March 2019: The return to normal regime
If you went away on a deserted Island at the end of October 2018 and just came back, the widespread negativity has largely dissipated, and the overall risk environment appears to be more balanced. Sentiment has turned more positive, VIX back to the lows seen last summer (now at 13.6%!), signalling a move towards complacency. But, if you look at the 4 months moves, it has been a wild ride, with one of the worst fourth quarters on record followed by one of the best starts to a new year.
Reading the news, you discover that the Fed made a dramatic pivot in its communication (even talking about an averaging inflation targeting), and investors have finally considered that geopolitical headwinds are nothing new, and while data has generally been mixed, media and strategists tell us that opportunities are coming back for investors to focus on company fundamentals and idiosyncratic stories again. The popular explanation going around is that the fourth quarter sell-off was just a technical event, the result of an unnecessarily aggressive Fed and trade tensions between US and China. With both of those problems now nearly fixed, markets can go back to where we were before these were concerns. As such, new highs for equity indices and tighter spreads for credit can’t be far away.
Our Equity regional matrix is confirming this improvement. For the first time since October, our medium term grade is bullish at 23%, though still in trading mode. A switch to an investment regime would require better trend grades, better economic ones and less complacent sentiment.
Back in november, we mentionned that three fronts had to be solved to let markets go back to an investment regime: Trade wars, a dovish Fed and Opec managing to halt oil sell-off. This trio of factors caused growth outside the US to slow significantly, from a peak of 4.2%Y in 1Q18 to just 3.4%Y in 4Q18. Escalating trade tensions over much of 2018 led to increased business uncertainty and tighter financial conditions, which affected capex decisions and exerted a drag on global growth. This impact was felt most keenly in China, compounding the challenges of its own tightening cycle and triggering a sharp slowdown in demand in 4Q18. This is why as the triumvirat of headwinds have been more or less solved, the real mark to signal a trough in this cycle is China. And indeed, China’s monetary easing is starting to work, with the latest confirmation that broad credit growth picked up in January (a sign that easing is filtering through) and helped to rekindle optimism about China’s growth outlook.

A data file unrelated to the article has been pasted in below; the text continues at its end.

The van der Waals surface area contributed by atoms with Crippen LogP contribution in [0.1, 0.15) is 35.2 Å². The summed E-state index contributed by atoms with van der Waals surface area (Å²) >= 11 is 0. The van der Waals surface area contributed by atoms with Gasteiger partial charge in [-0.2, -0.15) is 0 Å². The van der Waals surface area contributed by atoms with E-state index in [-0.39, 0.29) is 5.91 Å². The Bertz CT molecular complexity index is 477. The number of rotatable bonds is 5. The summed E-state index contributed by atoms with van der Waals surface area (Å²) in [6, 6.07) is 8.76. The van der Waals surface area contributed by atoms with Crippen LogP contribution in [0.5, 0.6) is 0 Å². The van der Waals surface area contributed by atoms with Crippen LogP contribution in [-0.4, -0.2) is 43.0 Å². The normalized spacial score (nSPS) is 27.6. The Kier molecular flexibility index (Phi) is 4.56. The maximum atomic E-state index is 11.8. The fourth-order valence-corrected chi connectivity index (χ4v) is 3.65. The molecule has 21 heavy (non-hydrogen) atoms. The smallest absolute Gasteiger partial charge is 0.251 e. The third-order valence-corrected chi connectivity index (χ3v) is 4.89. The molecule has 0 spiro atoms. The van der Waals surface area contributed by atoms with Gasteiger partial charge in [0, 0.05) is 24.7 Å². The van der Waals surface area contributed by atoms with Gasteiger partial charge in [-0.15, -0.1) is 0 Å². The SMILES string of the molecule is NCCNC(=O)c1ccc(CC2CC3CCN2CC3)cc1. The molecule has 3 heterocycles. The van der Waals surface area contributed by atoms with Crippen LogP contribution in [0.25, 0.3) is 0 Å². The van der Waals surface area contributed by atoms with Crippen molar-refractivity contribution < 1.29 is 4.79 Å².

There are many remarkable aspects to the rally over the past two months. One of them is the absence of buying with investors mostly sitting out. The cumulative fund flow in equity mutual and exchange traded funds remains near a five-year low. The knee-jerk contrarian conclusion would be that this is bullish as stock climb the “wall of worry.” That’s a false positive, since bull markets need investors to become more positive, not less. There’s something odd going on it and bears are watching. Then, the thrust in market breadth, and the persistency of it, has been one of the most notable aspects of the past two months. But it’s starting to ebb, as the Smart Index (performance of the Dow without the first emotional hour) has started to de-correlate with the index and our US sentiment indicator is giving extreme bearish signals.
The short term tactical indicators have become toppy, given the strong equity bounce, and are pointing to a near term consolidation. Our matrix tells us that we should be using market weakness as an opportunity to add further, as, the investor positioning is still light. A ytd rebound needs earnings and PMIs to be higher into 2H. This should address one of the persistent pushbacks by bears – still weak earnings revisions. China stimulus shall be the main catalyst for a sustained rally.